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Seahawks on tape: Bobby Wagner and Tre Flowers make scheme beating plays

Seattle Seahawks v Carolina Panthers Photo by Grant Halverson/Getty Images

This week is being dominated by the focus on Richard Sherman’s return to CenturyLink Field. For that reason, it’s descended into a weird blend of sadness and heartache. Nobody seems to know how to behave. Indeed, people are debating what reception the future Hall of Fame and Ring of Honor member should receive. Oh, and PLEASE DON’T TEST HIM, BRIAN SCHOTTENHEIMER.

Wasn’t that win over the Panthers fun though?! Let’s return to that joyous area of solace one more time. For me personally, that win was needed. Some context:

Having coached defensive backs for a British university game in a disappointing loss, I was faced with the prospects of a bitter wind and a three hour long trip back home. I was miserable.

The Seattle Seahawks kicked off in 30 minutes. Worse, my cell data was running out. Rather than risk my lack of data on a train journey that was sure to disrupt my phone service, I decided to seek shelter in a nearby Wetherspoons.

For those who don’t know, Wetherspoons is a cheap British pub chain. Think Buffalo Wild Wings. Except it doesn’t have American beer, wings, or football. It’s not really like a BWW at all. It’s lovably crap, like Tanner McEvoy. (Sorry Tanner!) Plus it’s cheap.

It was pleasant settling down by a plug and using Wetherspoons’ complimentary Wi-Fi. (Get in touch about sponsoring Seahawks on tape) Gradually thawing and re-hydrating with a pint of English Ale, I watched my five inch screen in wonder. Hyperventilating as Sebastian Janikowski came good, a startled pub was left staring at this strange fanatic.

The game finished at 9.30 PM UK time. Due to cancelled trains and various mishaps, I ended up getting home at 3 AM—ah, the magic of time zones. Yet, it was all worth it!

The shear amount of ridiculous, scheme beating plays Seattle made was particularly enjoyable. This iteration of the Seahawks are one of the toughest. They do not quit, even in the most testing and difficult circumstances. Against Carolina, nothing epitomized this more than Bobby Wagner limiting a screen gain and Tre Flowers stopping a mesh short.

Scheme beating Wagner

Pete Carroll’s take:

“[Wagner] felt he had the advantage. It was only three. That was an incredible play. That was an incredible play, against a great back that has all the cuts and all the instincts and all that. I don’t know how he pulled that off, but he did, and it was a big, big play. I don’t know how much other people noticed that, but we certainly appreciated it…That was incredible instincts. Because he had to set it up, he had to make it happen with what he had to work with which he was really at a disadvantage.”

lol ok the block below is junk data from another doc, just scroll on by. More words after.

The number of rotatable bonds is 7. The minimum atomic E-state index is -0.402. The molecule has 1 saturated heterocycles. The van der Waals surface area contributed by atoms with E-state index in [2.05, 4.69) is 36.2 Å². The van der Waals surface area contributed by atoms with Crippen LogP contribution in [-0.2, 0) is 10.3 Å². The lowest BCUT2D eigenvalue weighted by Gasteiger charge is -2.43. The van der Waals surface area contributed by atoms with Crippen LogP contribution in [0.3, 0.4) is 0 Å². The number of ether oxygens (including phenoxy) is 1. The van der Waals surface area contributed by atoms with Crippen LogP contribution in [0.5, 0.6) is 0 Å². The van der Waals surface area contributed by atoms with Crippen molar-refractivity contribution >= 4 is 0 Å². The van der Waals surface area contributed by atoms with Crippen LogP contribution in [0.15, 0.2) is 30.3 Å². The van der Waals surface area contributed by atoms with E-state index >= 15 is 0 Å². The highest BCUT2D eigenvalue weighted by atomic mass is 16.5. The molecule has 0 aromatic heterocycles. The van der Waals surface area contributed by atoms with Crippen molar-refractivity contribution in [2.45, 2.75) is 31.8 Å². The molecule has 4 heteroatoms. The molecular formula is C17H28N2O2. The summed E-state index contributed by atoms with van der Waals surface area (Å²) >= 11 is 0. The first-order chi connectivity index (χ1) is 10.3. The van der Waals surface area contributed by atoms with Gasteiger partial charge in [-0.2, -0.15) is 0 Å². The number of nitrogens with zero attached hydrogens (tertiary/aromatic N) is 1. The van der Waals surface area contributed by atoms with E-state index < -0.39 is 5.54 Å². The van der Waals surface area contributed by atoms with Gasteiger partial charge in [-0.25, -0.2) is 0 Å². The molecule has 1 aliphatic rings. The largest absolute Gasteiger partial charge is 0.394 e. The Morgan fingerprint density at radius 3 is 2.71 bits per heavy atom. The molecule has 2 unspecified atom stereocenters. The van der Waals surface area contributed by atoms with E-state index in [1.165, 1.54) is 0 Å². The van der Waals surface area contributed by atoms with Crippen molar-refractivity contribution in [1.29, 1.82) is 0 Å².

Viewing on my cell, this was the type of play where I thought I’d missed something at first:

A forever desperate Seattle pass rush attacked Newton up field. The under center formation freed the edge rushers from the shackles of having to stay disciplined for a read-option keeper. They hungrily hunted.

Norv Turner’s playcall was ahead of the Seahawks. The man coverage was run off by routes downfield. Austin Calitro turned his back on the play when desperately trying to get underneath deep over routes. Wagner was the only player with eyes on McCaffrey.

McCaffrey’s quick catch and turn up field saw him have three offensive linemen leading, and Wagner 15 yards away from the ball. However, Wagner’s approach was superb in both its speed and patience.

He came downhill aiming for the outside blocker while keeping his outside shoulder free. This angle of attack was designed to turn McCaffrey back inside to where there were more Seattle defenders.

Wagner’s ability to get closer to McCaffrey quickly and avoid a double team meant that the running back had to slow behind his blockers. The delay saw McCaffrey clearly become wary of cutting back inside because the pursuing defensive line managed to get up field.